The southern-most region of South America, Patagonia is shared by Argentina and Chile and is the perfect spot to visit for adventuring in the great outdoors. From glaciers, mountains and lakes to whales, penguins and fossilised dinosaurs—there’s something to suit all interests!
To help you with your planning, here’s the ultimate first-timer’s guide to Patagonia.
Things To Do
#1. Hike Torres Del Paine
With glaciers, rivers, mountains and lakes, Torres del Paine is a Patagonian national park right out of a J. R. R. Tolkien story. It could quite possibly be the most spectacular place you’ll ever see. Due to Patagonia’s frigid winters, the best time to visit is in the warmer months between October and April.
#2. Cool Down At Glaciar Perito Moreno
A two-hour bus ride from El Calafate, Glaciar Perito Morena is one of the most unique glaciers in the world due to the fact that it’s advancing rather than receding like all others. It’s a spectacular sight. The best way to visit this amazing spot is with a guide, this full day tour which includes a one-hour boat ride on a glacial lagoon is one of the best.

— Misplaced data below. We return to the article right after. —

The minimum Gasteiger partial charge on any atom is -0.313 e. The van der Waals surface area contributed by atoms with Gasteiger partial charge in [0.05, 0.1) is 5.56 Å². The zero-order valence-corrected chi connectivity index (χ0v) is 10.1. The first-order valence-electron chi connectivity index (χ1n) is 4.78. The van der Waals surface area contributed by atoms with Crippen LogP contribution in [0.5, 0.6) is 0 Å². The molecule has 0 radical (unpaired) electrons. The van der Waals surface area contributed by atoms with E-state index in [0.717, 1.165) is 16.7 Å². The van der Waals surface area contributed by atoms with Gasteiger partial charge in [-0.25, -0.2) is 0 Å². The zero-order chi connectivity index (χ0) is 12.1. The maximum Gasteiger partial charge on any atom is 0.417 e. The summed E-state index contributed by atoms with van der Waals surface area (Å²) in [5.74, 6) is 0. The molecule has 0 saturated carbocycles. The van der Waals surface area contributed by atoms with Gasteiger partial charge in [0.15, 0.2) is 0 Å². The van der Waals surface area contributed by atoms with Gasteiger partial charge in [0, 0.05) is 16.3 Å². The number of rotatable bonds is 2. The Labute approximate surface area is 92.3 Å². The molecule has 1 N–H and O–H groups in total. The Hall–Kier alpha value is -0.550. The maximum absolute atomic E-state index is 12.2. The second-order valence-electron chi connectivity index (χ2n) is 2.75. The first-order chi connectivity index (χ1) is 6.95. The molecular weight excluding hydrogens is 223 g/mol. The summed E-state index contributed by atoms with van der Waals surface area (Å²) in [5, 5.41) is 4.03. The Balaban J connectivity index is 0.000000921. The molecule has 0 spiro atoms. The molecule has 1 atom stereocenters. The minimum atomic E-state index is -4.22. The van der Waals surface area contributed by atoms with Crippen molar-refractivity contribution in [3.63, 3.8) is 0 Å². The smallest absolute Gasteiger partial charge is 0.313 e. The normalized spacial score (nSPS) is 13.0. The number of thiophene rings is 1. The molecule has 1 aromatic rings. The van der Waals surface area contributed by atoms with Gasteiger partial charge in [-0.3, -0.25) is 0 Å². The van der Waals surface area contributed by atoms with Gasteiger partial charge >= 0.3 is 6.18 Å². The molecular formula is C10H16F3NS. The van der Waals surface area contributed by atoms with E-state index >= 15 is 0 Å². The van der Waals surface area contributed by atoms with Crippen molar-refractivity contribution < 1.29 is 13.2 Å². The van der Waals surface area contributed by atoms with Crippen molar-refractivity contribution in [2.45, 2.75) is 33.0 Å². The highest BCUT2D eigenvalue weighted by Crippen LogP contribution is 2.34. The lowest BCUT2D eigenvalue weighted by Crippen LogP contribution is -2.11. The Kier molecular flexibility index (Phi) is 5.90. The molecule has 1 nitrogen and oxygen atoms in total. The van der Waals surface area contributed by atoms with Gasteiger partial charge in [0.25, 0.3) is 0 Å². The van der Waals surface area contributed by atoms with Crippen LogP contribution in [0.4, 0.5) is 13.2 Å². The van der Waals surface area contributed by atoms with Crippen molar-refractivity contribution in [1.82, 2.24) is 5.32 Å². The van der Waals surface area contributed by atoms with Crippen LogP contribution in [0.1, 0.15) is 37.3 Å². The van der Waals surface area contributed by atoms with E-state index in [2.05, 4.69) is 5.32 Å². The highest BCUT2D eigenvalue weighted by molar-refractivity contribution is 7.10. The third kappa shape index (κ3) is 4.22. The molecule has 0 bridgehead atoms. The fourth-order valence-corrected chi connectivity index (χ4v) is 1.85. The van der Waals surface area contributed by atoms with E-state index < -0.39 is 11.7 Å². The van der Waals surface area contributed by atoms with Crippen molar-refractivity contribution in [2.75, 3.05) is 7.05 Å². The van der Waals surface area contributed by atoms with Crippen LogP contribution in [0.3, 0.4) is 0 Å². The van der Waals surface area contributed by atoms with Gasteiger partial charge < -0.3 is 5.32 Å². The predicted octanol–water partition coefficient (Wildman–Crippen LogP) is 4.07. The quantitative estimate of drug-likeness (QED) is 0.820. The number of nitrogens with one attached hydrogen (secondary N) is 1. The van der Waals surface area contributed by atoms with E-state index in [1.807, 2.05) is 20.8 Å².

#3. Visit Punta Arenas For A Slice Of The Local Life
Perched on the Chilean side of Patagonia, Punta Arenas is a gorgeous, relaxed and friendly South American city. European architecture abounds as the area used to be a thriving seaport. The perfect stop-off point on the way to Tierra del Fuego and Torres del Paine, be sure to stop by the fascinating Cementerio Municipal, Plaza Munoz Gamero and Chile’s oldest brew house, Austral Brewery.
#4. Go Penguin Spotting
Being the closest point in the world to Antarctica, Patagonia is one of the best places for some hard-core penguin watching. Home to Magellanic, Humboldt, Gentoo and King penguins, the best time to catch them is between September and April in Tierra del Fuego. Swoop offer a range of penguin and other wildlife encounters ranging from day trips to week-long voyages.
#5. Marvel At How Far Man Has Come At Cueva De La Manos
Cueva de la Manos is Spanish for Cave of Hands, which is exactly what you will find there—in hand print form, as well as depictions of animals and hunting scenes. The artwork in the cave is thought to be up to 13,000 years old—it will certainly make you stop and think about how far we’ve come from those caveman days! Cueva de la Manos also offers a pretty speccy view of the Pinturas Canyon.
#6. Opt For Some R&R In Camarones
If you’re in need of a little R&R head to Camarones, a sleepy fishing town on the east coast of Argentina. Aside from relaxing, you can take part in fishing, diving and various other water sports, as well as hiking. We vote for relaxing, though.
#7. Walk With The Dinosaurs
In prehistoric times, Patagonia was teeming with dinosaurs and they’ve left behind some pretty incredible fossils. There are paleontologic sites and museums all over Patagonia like Egidio Feruglio Museum, click here to find out more.
#8. Watch The Whales Along The Valdes Peninsula